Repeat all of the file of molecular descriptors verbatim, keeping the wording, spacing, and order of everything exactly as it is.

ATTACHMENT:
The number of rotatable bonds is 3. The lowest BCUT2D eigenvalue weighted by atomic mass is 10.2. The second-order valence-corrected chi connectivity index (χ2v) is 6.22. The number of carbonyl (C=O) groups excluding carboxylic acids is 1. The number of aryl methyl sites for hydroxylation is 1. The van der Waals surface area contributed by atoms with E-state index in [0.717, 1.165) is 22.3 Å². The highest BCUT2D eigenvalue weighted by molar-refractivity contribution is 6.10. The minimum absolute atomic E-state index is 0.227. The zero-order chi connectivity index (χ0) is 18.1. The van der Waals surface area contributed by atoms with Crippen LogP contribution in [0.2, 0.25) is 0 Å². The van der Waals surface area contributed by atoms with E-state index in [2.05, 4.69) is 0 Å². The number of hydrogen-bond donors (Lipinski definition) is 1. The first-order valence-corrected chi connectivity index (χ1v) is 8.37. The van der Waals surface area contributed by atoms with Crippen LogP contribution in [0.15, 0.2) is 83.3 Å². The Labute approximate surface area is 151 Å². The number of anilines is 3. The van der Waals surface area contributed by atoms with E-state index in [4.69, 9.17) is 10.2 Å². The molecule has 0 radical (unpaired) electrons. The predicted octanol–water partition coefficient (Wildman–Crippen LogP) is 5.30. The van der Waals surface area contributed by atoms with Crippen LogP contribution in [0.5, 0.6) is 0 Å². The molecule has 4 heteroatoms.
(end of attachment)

The number of rotatable bonds is 3. The lowest BCUT2D eigenvalue weighted by atomic mass is 10.2. The second-order valence-corrected chi connectivity index (χ2v) is 6.22. The number of carbonyl (C=O) groups excluding carboxylic acids is 1. The number of aryl methyl sites for hydroxylation is 1. The van der Waals surface area contributed by atoms with E-state index in [0.717, 1.165) is 22.3 Å². The highest BCUT2D eigenvalue weighted by molar-refractivity contribution is 6.10. The minimum absolute atomic E-state index is 0.227. The zero-order chi connectivity index (χ0) is 18.1. The van der Waals surface area contributed by atoms with Crippen LogP contribution in [0.2, 0.25) is 0 Å². The van der Waals surface area contributed by atoms with E-state index in [2.05, 4.69) is 0 Å². The number of hydrogen-bond donors (Lipinski definition) is 1. The first-order valence-corrected chi connectivity index (χ1v) is 8.37. The van der Waals surface area contributed by atoms with Crippen LogP contribution in [0.15, 0.2) is 83.3 Å². The Labute approximate surface area is 151 Å². The number of anilines is 3. The van der Waals surface area contributed by atoms with E-state index in [4.69, 9.17) is 10.2 Å². The molecule has 0 radical (unpaired) electrons. The predicted octanol–water partition coefficient (Wildman–Crippen LogP) is 5.30. The van der Waals surface area contributed by atoms with Crippen LogP contribution in [0.5, 0.6) is 0 Å². The molecule has 4 heteroatoms.